WATER VALLEY – James A. Kelso was one of many young men from Yalobusha County who were killed during World War II. But, it was his story that fellow veteran and classmate, Dr. Rayford Edgar chose to tell during the Memorial Day observance Monday at the veterans’ monument in Railroad Park.
Edgar and Kelso were members of the Water Valley High School Class of 1942. There were 30 men and 10 women in the class and recruiters from the military visited the school trying to get the young men, mostly 17 and 18-year-olds, to commit to a branch of the service.
But Kelso didn’t want to wait. He enlisted in the Marine Corps and his young friends had a get-together for him before he left. Edgar said that Kelso told his friends, “I won’t be back.”
“We told him, ‘Oh, Kelso, you’ll be back. Don’t worry about that,’” Edgar said.
“I’m telling you right now, I won’t be back,” Kelso repeated to his friends.
“And, he didn’t come back,” said Edgar. “He was killed at the battle of Guam.”
Dr. Edgar, featured speaker at the Memorial Day observance, was introduced by Jack Grass of Post 4100 of the Veterans of Foreign Wars. Grass noted that Edgar served in World War II in the U. S. Navy from 1942 until 1946.
“He saw action in the South Pacific and participated in 12 island campaigns,” Grass said. “Last October, Dr. Edgar was part of the group who stormed the capitol in Washington, D. C.”
Grass explained that a group of veterans attempting to visit the World War II monument in Washington were barred by barricades during the government shutdown. “And these veterans – Dr. Edgar included – removed them physically and entered.”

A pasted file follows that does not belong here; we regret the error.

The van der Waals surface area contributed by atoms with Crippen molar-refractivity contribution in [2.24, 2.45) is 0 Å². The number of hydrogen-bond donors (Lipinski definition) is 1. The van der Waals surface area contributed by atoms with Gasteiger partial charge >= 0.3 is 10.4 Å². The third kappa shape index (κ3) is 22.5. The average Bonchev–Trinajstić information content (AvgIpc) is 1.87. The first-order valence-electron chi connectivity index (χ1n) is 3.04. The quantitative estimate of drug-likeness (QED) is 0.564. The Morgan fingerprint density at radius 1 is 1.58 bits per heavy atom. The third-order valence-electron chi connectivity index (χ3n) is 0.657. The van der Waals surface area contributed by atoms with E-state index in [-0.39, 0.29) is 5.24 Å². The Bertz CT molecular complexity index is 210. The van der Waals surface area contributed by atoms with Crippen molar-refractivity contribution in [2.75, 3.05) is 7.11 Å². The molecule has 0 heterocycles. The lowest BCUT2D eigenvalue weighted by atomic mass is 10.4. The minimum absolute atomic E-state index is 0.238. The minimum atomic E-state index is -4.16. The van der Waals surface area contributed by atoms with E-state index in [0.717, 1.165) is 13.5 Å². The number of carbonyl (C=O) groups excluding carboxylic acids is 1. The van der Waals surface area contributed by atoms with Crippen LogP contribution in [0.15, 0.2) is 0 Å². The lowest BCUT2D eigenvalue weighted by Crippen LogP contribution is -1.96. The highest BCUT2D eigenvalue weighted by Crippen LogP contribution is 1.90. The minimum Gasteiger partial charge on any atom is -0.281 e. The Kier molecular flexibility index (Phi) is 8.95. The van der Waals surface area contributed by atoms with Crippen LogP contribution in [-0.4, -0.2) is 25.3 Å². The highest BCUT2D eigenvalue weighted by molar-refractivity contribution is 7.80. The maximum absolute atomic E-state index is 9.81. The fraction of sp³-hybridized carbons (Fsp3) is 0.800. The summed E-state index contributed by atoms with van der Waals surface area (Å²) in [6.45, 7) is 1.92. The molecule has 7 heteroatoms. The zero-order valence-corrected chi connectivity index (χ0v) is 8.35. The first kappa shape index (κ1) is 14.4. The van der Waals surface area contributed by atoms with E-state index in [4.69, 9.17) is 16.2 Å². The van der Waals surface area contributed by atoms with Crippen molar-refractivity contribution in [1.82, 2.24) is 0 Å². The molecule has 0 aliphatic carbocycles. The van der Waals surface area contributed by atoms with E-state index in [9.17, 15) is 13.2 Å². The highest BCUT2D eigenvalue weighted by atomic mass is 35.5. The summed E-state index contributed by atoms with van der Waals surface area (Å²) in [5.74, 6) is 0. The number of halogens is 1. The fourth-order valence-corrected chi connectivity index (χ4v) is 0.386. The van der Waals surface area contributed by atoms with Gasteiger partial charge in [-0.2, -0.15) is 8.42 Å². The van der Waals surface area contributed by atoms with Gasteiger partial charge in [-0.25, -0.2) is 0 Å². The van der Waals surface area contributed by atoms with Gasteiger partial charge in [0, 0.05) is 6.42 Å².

The explanation drew loud applause form the approximately 100 people attending the observance.
Earlier, long-time VFW Post 4100 member, former local and state commander, James Gordon, welcomed the crowd and introduced Water Valley’s first lady, Betty Hart, who sang the National Anthem.
Jean Peacock, incoming President of the Post 4100 Ladies Auxiliary, and Fran Taylor, current president, presented the table setting ceremony that honors the men and women who didn’t return.
Mayor Larry Hart spoke on behalf of the city government and welcomed those in attendance. He asked for members of the crowd to call out the names of those who should be remembered.
Among the names shouted by the spectators were Jesse Weeks, Robert Norwood, Ronnie Hardy, H. F. Wright, Alfred Reed, A. B. Hill Jr., John Russell Anthony, J.D. Watson, David Martin, Marvin Groves and many others.
“This is a day of remembrance,” Hart emphasized, “and as we grow older we depend on our memories. We have a wonderful host of people who served in our military over the ages. Not just those who served on the battlefield, but those who served in support positions.”
Representative Tommy Reynolds followed Mayor Hart and said that it has been an honor to grow up under the tutelage of the “greatest generation.” He added that we also have great generations who are defending this country right now.
He noted that most of the people who have died in war were under the age of 25 when they made the ultimate sacrifice for their country.
“We need to think of those people like Mr. Kelso who are the reason that we are free today,” Reynolds said
He then quoted Abraham Lincoln, who said, “We need to care for him who shall have bourn the wounds of battle, his widow and his orphans.”
“We as Americans owe a sacred duty to those who have fought for this county. We owe a duty to them to fight to keep our country free and to keep our country proud,” Reynolds said.
The ceremony concluded with a recitation of the Pledge of Allegiance and then a closing prayer by Grass.